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Fatal Flaws
by Ronald Stanley Bookmark and Share
 

Periodically another scandal hits the headlines, sometimes dominating the news for months or even years. Attention is riveted on Clinton's sexual indiscretions, OJ's murderous violence, or Nixon's corrosive insecurity. The larger and brighter the figure, the longer and darker the shadow they cast.

These public people are usually exceptionally gifted individuals. President Clinton, for instance, has an extraordinary love of people and ability to engage them. But his strengths, like our own, have a shadow side. The flip side of Clinton's gifts is an unrestrained sexual appetite. Clinton, OJ, Nixon and so many others, failed to acknowledge and deal with their personal weakness. As a result, their flaws grew and became fatal for their careers, and in OJ's case, fatal for Nicole Brown as well.

It would be a grave mistake for us to let the failings of others distract us from our own weaknesses, from the personal issues that each of us need to be facing and addressing. Those who point an accusing finger at another's faults are left with three fingers pointing back to themselves. Our flaws can also become fatal.

We may not be rich and famous, but each one of us has certain strengths, and weaknesses. And strange though it may seems, if left unchecked, our strengths are our weaknesses. Let me give an example.

Actors and actresses are gifted with special sensitivity that enables them to portray a variety of roles. But if they loose control of their sensitivity, it can ruin their personal lives, drag them through a series of failed relationships. Instead of us managing our gifts, they can build up their own momentum and control us. Our gifts can sweep us away like an avalanche destroying everything in our path.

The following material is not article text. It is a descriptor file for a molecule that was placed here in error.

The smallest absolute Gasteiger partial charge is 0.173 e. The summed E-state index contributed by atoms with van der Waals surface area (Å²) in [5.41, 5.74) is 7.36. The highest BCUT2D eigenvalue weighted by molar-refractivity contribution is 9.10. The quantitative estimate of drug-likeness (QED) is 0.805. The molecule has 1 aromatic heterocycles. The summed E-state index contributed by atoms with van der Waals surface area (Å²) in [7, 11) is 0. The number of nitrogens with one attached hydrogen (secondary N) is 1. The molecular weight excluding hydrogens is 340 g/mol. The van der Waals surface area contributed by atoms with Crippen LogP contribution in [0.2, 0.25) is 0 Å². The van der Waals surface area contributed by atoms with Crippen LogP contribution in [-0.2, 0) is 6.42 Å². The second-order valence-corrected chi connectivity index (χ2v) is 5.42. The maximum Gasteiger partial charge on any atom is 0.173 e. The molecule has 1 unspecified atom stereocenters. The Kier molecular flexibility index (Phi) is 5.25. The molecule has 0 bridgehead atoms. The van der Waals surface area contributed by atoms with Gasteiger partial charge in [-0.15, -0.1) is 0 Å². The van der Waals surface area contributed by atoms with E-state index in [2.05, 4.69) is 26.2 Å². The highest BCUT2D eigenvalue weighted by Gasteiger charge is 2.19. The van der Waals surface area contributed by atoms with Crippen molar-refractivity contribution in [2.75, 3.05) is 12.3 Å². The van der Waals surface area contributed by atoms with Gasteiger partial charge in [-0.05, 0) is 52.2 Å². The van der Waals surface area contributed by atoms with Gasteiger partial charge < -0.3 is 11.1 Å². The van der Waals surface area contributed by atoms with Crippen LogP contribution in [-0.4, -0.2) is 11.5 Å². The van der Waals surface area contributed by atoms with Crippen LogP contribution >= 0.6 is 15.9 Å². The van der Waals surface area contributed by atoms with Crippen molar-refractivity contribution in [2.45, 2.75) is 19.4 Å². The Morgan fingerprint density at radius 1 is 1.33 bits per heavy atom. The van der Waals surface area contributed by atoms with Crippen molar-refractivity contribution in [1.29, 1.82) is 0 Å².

Those who might seem to be larger-than-life, be they presidents or priests, are in special danger. They become too big for their own britches. And no one dares to confront them with the truth. Everyone joins in the denial game. In the face of the President's philandering, or Father's alcoholism, no one deals with the naked truth that the emperor has no clothes.

After he had left his wife battered and bruised, I remember a very smooth and personable OJ reassuring an interviewer that he and Nicole only had a little marital spat. After the police had been called to protect Nicole from OJ's wrath nine times, the judge merely asked OJ to get some counseling, by telephone, as his busy schedule would allow. After all, this was superhuman OJ. OJ is not subject to human foibles like the rest of us. The judge was deadly wrong.

None of us, prince or pauper, is exempt from human weakness. It may be more difficult for those with fame and fortune, but each one of us needs the humility

(1) to acknowledge our area of powerlessness and
(2) to seek the guidance and strength we are lacking.

May each scandal we encounter, whether it absorbs our nation or only our neighborhood, serve as a sober warning to us. If we fail to deal with our own weaknesses, our lives too can end up in tragedy. But, with God's help, our flaws need not become fatal.  

21-Jul-2002
More by :  Ronald Stanley
 
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